British Motorcycles

British Motorcycle Manufacturers
Made in Britain
Macklum Gallery

Alfred Wiseman

December 1938.Image-Im19381217PMot-Wiseman
December 1938.
Alfred Wiseman of Birmingham built motorcycles.

Contents

  • 1 Sirrah
  • 2 Macklum
  • 3 Verus
  • 4 Weaver

Sirrah

Sirrah were motorcycles produced from 1921 to 1925.
  • 1921 The Sirrah was brought out as the cheaper, lightweight version of the Verus, fitted with a 292cc two-stroke Union engine, and two-speed Burman gearbox in solo or sidecar forms.
  • The range expanded quickly and included models with a wide range of capacities: from Blackburne; JAP; Bradshaw; Barr and Stroud; and Wiseman. All had Burman gearboxes and the frames and forks were conventional.
  • 1923 Late in the year they adopted a new universal frame for all models with the tubing formed to avoid all but one joint, which was welded rather than brazed and lugged.
  • 1925 Production came to a close.
  • Note: When production ended, the name of Sirrah had already found its way onto a number of special purpose machines, including an inspection trolley that could run on South American railway lines. A similar device that could run on road or rail, was also produced for the Indian railways.


Macklum

Macklum was a motorcycle produced in 1920, to a design by F McCallum.
  • Simple in design, this machine was scooter-style. The foot platform was a one-piece steel stamping that doubled as the frame. It had a 292cc Union or Peco engines positioned over the front wheel, which it drove by chain. Macklum Gallery.

Verus

Verus were motorcycles produced from 1919 to 1926. It was the de luxe marque of the Alfred Wiseman company.
  • 1919 The line began with lightweights with 211cc and 269cc Verus two-stroke engines. The smaller was single speed, the other with a Burman two-speed gearbox and chain-cum-belt.
  • 1920 Those two models remained and were joined by two Blackburne four-strokes, a 348cc and 499cc sv, with two- and three-speed Burman gearboxes respectively.
  • 1921 It was the same for that year, when trials were conducted with V-twin Blackburne-engined sidecar outfits.
  • 1922 The simple lightweight and the 499cc Blackburne models went, and the 348cc four-stroke was given the option of a three-speed gear and all-chain drive.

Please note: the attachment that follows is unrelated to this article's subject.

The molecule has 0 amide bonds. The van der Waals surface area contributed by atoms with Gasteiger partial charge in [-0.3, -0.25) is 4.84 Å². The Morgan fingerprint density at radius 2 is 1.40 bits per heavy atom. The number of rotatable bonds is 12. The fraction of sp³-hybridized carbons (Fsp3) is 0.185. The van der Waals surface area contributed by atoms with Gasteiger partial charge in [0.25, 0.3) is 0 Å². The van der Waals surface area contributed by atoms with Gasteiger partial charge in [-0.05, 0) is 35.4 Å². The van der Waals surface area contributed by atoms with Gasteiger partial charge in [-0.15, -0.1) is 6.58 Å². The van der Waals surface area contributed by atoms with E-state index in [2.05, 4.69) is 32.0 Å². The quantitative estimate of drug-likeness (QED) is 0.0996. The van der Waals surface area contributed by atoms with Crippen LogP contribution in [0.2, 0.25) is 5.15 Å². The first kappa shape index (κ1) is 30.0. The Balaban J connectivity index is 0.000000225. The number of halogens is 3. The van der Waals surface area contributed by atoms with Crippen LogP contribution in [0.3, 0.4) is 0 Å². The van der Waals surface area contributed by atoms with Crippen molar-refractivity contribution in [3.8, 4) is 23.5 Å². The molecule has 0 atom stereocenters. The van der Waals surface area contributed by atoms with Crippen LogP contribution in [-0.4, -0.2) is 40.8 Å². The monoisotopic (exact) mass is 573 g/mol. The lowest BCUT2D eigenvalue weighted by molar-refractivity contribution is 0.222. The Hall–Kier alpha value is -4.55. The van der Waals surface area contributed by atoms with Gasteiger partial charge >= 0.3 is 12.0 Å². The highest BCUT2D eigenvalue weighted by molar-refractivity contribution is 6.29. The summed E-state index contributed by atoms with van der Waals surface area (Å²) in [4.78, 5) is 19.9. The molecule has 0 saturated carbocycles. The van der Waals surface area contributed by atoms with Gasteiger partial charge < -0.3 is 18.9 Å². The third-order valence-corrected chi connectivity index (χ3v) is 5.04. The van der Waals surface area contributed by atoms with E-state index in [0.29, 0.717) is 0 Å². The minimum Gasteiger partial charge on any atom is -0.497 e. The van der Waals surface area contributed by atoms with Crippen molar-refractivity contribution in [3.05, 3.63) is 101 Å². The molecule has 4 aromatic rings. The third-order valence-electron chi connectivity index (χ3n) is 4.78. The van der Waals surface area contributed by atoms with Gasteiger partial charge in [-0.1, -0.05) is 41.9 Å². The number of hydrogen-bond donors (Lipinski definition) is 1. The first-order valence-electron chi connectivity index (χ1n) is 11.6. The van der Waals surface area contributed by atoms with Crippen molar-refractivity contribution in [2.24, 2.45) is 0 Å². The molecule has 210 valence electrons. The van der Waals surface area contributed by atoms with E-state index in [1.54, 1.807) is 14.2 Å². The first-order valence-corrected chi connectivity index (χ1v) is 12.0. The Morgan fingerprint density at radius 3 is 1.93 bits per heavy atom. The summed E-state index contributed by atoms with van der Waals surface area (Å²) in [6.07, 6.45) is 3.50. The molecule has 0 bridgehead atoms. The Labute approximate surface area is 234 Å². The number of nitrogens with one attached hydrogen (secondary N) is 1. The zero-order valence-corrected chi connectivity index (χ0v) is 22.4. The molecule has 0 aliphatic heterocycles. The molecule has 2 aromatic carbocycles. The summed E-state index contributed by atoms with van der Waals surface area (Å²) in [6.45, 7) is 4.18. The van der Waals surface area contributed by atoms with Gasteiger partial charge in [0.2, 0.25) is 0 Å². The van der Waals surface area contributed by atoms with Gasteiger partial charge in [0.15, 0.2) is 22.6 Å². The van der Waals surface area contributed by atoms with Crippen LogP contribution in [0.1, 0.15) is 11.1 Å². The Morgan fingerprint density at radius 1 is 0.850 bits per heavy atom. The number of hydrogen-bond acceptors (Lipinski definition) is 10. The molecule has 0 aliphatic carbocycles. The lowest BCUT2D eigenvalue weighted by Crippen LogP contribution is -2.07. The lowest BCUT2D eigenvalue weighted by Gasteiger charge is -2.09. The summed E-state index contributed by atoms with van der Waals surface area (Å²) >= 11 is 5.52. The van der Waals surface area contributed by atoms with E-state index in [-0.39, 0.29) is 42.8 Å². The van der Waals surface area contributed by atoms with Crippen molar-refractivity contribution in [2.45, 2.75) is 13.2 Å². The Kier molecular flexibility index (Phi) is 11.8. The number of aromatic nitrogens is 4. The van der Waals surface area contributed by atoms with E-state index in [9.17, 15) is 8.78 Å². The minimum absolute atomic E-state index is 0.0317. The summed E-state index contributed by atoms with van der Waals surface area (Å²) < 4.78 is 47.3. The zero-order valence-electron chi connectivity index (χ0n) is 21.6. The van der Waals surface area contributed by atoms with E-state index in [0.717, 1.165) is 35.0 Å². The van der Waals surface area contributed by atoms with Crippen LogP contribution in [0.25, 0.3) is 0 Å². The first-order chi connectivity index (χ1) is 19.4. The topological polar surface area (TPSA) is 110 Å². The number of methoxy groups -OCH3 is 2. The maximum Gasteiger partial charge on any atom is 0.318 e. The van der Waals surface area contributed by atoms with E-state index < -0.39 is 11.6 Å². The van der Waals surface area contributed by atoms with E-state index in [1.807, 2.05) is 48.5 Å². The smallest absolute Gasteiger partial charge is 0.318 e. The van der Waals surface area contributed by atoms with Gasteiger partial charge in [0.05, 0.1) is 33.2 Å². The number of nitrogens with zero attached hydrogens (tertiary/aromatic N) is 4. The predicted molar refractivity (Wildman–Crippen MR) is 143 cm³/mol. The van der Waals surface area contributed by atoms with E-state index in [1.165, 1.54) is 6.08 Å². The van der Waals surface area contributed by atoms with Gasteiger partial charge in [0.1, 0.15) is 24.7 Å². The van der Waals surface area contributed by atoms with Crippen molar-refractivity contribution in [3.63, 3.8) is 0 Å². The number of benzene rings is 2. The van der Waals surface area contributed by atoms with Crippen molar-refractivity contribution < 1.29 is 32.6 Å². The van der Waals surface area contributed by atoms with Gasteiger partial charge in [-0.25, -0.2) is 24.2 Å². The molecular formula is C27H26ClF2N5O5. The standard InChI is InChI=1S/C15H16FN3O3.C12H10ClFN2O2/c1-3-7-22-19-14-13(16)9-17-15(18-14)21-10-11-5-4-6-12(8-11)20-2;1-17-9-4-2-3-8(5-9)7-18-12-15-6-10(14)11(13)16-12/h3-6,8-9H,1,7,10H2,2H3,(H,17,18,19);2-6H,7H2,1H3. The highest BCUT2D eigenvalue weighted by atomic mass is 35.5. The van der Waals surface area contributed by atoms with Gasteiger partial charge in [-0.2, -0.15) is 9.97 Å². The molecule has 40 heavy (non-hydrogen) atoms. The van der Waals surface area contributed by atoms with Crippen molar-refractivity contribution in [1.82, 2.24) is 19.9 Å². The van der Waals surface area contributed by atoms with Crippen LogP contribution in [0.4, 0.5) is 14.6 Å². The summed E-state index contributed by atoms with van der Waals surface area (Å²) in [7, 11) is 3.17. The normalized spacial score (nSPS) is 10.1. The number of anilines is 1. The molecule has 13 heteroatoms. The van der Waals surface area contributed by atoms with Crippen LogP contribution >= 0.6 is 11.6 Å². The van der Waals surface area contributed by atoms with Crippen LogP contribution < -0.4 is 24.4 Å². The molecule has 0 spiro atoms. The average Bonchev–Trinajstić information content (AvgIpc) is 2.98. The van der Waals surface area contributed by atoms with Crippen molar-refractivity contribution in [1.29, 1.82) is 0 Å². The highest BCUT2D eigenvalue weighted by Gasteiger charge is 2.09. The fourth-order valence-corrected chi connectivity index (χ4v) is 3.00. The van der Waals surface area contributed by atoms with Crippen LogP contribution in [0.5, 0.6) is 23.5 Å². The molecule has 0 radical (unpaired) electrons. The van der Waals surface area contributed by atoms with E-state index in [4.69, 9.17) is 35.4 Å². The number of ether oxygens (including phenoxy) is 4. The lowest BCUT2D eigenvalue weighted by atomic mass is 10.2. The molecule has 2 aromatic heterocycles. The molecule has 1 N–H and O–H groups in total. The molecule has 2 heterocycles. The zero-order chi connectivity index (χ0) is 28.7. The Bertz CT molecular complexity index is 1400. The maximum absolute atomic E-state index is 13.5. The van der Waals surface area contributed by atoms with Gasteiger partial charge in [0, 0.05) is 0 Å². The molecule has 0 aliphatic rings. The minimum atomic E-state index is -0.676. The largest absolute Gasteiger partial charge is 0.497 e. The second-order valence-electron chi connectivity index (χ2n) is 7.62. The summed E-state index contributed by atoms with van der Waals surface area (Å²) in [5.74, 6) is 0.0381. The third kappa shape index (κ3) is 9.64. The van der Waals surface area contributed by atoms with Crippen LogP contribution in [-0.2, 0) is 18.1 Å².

• 1923 Only the four-strokes remained, with extra models being introduced with 248cc and 348cc ohv Blackburne and 248cc and 346cc JAP motors.
  • 1924 The range carried through and the universal Wiseman tubular frame, with a single welded joint, appeared on both the Verus and Sirrah ranges. For the 348cc ohv Blackburne sports model there was a high-level exhaust pipe running along the off-side of the machine (setting a vogue for many others in the years ahead).
  • 1925 A smaller, 292cc sv JAP model appeared.
  • 1926 The range was reduced to two - a 348cc sv Blackburne and 344cc ohv JAP. Both had three-speeds and the Burman gearboxes. It was the final year of production.
  • It appears that there was a collaboration with Oreste Garanzini of Milan, who imported Blackburne engines with the name modified on the case to "VEROS" and sold under that name between 1920 and 1925.

Weaver

  • Weaver were motorcycles produced from 1923 to 1925. The marque was named after its designer who was the works manager at Alfred Wiseman.
  • 1923 The first model was known as the Cyclette and was an open-framed commuter machine with the marque's own 150cc ohv engine, single-speed and chain final-drive.
  • 1924 That model continued and was joined by a true lightweight motorcycle known as the Colonial model. It had a 130cc version of the same engine, two-speed Burman gearbox, all-chain drive and 24-inch diameter road wheels. Later in the year, either a 147cc Villiers or Aza two-stroke engine became an option.
  • 1925 Only the motorcycles continued. It was the final year.
Sources: Grace's Guide

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